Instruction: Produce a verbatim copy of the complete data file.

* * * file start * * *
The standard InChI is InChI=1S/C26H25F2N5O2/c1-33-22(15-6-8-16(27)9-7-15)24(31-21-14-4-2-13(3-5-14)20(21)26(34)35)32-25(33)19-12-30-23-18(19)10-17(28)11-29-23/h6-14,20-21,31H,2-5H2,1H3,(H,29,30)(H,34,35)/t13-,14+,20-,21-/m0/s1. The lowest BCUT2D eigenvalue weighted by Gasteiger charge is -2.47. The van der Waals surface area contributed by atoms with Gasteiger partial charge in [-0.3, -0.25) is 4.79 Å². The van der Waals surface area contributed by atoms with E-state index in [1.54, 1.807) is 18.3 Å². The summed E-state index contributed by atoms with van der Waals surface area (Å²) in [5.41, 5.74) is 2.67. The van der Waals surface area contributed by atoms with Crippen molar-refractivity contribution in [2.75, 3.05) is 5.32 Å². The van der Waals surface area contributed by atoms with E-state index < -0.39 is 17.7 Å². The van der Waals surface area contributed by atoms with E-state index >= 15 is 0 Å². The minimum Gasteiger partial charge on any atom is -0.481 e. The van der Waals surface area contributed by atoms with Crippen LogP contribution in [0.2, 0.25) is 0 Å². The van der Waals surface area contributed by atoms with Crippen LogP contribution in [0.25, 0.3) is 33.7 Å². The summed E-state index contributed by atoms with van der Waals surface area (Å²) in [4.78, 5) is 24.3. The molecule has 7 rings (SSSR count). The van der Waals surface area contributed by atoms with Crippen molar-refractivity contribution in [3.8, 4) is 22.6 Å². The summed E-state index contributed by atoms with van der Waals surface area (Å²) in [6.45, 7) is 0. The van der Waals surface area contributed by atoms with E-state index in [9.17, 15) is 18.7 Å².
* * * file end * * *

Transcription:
The standard InChI is InChI=1S/C26H25F2N5O2/c1-33-22(15-6-8-16(27)9-7-15)24(31-21-14-4-2-13(3-5-14)20(21)26(34)35)32-25(33)19-12-30-23-18(19)10-17(28)11-29-23/h6-14,20-21,31H,2-5H2,1H3,(H,29,30)(H,34,35)/t13-,14+,20-,21-/m0/s1. The lowest BCUT2D eigenvalue weighted by Gasteiger charge is -2.47. The van der Waals surface area contributed by atoms with Gasteiger partial charge in [-0.3, -0.25) is 4.79 Å². The van der Waals surface area contributed by atoms with E-state index in [1.54, 1.807) is 18.3 Å². The summed E-state index contributed by atoms with van der Waals surface area (Å²) in [5.41, 5.74) is 2.67. The van der Waals surface area contributed by atoms with Crippen molar-refractivity contribution in [2.75, 3.05) is 5.32 Å². The van der Waals surface area contributed by atoms with E-state index < -0.39 is 17.7 Å². The van der Waals surface area contributed by atoms with E-state index >= 15 is 0 Å². The minimum Gasteiger partial charge on any atom is -0.481 e. The van der Waals surface area contributed by atoms with Crippen LogP contribution in [0.2, 0.25) is 0 Å². The van der Waals surface area contributed by atoms with Crippen LogP contribution in [0.25, 0.3) is 33.7 Å². The summed E-state index contributed by atoms with van der Waals surface area (Å²) in [4.78, 5) is 24.3. The molecule has 7 rings (SSSR count). The van der Waals surface area contributed by atoms with Crippen molar-refractivity contribution in [3.8, 4) is 22.6 Å². The summed E-state index contributed by atoms with van der Waals surface area (Å²) in [6.45, 7) is 0. The van der Waals surface area contributed by atoms with E-state index in [9.17, 15) is 18.7 Å².